As I said earlier, the amendments in the draft regulations do not constitute a change in policy, but simply seek to establish a process through which we are able rapidly to implement country-specific import controls where significant risks to animal and public health have been identified from non-EU trading partners. We are currently carrying out robust border checks on live animals and high-risk plants, and we continue to assess other risks all the time. My colleague Lord Benyon, who leads on the risk from disease in particular, has regular meetings, and the chief veterinary officer is in touch with all of us at DEFRA to ensure that we monitor and assess risks as they evolve.

This SI cannot be used to approve or delist countries and commodities, nor to lower import standards in any way. I appreciate that the shift to an administrative procedure raises sensitive questions relating to parliamentary oversight, but I have outlined how it succeeds in striking the balance between the requirement for scrutiny, and the need for effective biosecurity and food safety controls.

The hon. Member for Cambridge asked why it has taken so long to get to this point. We have been aware of the deficiencies in retained EU law that prevent us from amending country-specific import conditions sufficiently quickly. We have always recognised those deficiencies—I have recognised them in the past—but we took the view that correcting them was not essential on day one of EU exit, because we were prioritising so many other pieces of legislation, including that which enables import conditions for EU and EFTA states, which is, I think, the SI to which the hon. Gentleman referred. We have now reached this point in our extensive legislative programme.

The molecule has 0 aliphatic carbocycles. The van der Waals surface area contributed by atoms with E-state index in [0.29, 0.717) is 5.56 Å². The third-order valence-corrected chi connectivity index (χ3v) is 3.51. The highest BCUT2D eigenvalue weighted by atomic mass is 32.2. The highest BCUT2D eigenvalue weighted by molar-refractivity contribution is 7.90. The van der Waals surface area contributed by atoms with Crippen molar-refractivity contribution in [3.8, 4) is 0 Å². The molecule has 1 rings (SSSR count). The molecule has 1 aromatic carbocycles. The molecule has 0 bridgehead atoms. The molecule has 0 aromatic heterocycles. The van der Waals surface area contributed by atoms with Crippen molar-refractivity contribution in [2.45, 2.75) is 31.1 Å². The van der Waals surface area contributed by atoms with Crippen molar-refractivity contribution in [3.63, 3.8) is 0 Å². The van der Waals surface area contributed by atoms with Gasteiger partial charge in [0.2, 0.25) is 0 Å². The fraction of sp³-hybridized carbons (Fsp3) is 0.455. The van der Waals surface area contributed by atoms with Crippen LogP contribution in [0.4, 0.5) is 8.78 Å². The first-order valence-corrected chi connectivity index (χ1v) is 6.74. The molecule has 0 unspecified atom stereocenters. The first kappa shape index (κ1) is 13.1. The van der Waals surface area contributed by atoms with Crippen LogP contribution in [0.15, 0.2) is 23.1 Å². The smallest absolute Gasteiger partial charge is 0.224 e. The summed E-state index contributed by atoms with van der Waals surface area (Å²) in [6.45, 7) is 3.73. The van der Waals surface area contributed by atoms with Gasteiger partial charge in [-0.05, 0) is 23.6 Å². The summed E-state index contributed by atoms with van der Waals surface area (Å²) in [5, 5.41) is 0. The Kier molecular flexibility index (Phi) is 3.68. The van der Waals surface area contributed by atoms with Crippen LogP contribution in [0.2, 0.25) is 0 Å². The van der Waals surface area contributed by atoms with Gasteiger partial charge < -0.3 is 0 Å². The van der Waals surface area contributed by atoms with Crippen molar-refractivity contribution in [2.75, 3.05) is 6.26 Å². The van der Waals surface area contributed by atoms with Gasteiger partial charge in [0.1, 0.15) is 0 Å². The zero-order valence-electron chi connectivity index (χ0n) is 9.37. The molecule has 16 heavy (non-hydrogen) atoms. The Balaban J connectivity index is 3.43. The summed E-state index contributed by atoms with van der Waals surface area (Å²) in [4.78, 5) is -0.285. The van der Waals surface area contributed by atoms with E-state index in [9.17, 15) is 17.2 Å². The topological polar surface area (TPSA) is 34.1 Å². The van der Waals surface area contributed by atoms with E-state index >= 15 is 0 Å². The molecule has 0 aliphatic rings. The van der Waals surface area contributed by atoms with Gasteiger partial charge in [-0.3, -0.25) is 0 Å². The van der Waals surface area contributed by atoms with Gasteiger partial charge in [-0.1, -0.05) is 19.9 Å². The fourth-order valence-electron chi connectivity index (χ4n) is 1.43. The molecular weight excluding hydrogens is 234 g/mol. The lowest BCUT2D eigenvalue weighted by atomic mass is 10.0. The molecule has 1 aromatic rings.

The best way in which to answer the hon. Gentleman’s question is to give a specific example: of Ukraine, in fact, before the outbreak of war. The difficulty with the current powers led to a significant delay in lifting restrictions on Ukraine, following the successful control of an avian influenza outbreak there last year. It took two months, following a recommendation from the animal disease policy group, for us to be able to lift restrictions—which we wanted to do—because we were stuck with the existing process of lifting restrictions through an SI. Even that two-month period required a breach of the 21-day rule, and for the Scottish and Welsh Governments to forgo the consent processes normally required for SIs. Such delays have significant effects on GB importers. Were that to be reciprocated, such a delay would be devastating—for poultry exporters from GB, for example.

Parliamentarians in this House and the other place will, of course, continue to be able to hold me and other DEFRA Ministers to account through all the usual means for the way in which the powers in the instrument are exercised. All the changes introduced by the SI are technical operability amendments that are critical to ensuring that we can protect biosecurity and food safety by streamlining our processes of making changes to import conditions. I commend the draft regulations to the Committee.

Question put and agreed to.

Committee rose.